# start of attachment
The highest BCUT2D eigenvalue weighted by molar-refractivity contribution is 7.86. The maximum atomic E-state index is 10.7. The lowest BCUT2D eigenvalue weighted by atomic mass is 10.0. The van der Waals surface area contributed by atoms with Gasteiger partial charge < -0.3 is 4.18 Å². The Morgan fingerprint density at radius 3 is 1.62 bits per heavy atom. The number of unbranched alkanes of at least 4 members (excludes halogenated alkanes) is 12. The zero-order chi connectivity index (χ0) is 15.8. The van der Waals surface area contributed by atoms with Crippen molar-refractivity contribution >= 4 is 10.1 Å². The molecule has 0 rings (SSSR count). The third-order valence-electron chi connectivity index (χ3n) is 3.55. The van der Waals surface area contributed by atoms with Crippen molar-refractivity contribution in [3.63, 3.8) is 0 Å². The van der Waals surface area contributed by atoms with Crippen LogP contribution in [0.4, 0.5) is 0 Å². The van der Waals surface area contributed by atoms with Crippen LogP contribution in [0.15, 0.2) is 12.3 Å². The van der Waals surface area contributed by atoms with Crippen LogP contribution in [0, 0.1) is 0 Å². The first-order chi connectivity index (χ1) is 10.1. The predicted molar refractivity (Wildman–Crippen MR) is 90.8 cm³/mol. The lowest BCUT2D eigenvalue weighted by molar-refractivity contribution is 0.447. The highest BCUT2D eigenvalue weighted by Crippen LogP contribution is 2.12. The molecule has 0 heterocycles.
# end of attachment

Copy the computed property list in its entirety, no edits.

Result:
The highest BCUT2D eigenvalue weighted by molar-refractivity contribution is 7.86. The maximum atomic E-state index is 10.7. The lowest BCUT2D eigenvalue weighted by atomic mass is 10.0. The van der Waals surface area contributed by atoms with Gasteiger partial charge < -0.3 is 4.18 Å². The Morgan fingerprint density at radius 3 is 1.62 bits per heavy atom. The number of unbranched alkanes of at least 4 members (excludes halogenated alkanes) is 12. The zero-order chi connectivity index (χ0) is 15.8. The van der Waals surface area contributed by atoms with Crippen molar-refractivity contribution >= 4 is 10.1 Å². The molecule has 0 rings (SSSR count). The third-order valence-electron chi connectivity index (χ3n) is 3.55. The van der Waals surface area contributed by atoms with Crippen molar-refractivity contribution in [3.63, 3.8) is 0 Å². The van der Waals surface area contributed by atoms with Crippen LogP contribution in [0.4, 0.5) is 0 Å². The van der Waals surface area contributed by atoms with Crippen LogP contribution in [0.15, 0.2) is 12.3 Å². The van der Waals surface area contributed by atoms with Crippen LogP contribution in [0, 0.1) is 0 Å². The first-order chi connectivity index (χ1) is 10.1. The predicted molar refractivity (Wildman–Crippen MR) is 90.8 cm³/mol. The lowest BCUT2D eigenvalue weighted by molar-refractivity contribution is 0.447. The highest BCUT2D eigenvalue weighted by Crippen LogP contribution is 2.12. The molecule has 0 heterocycles.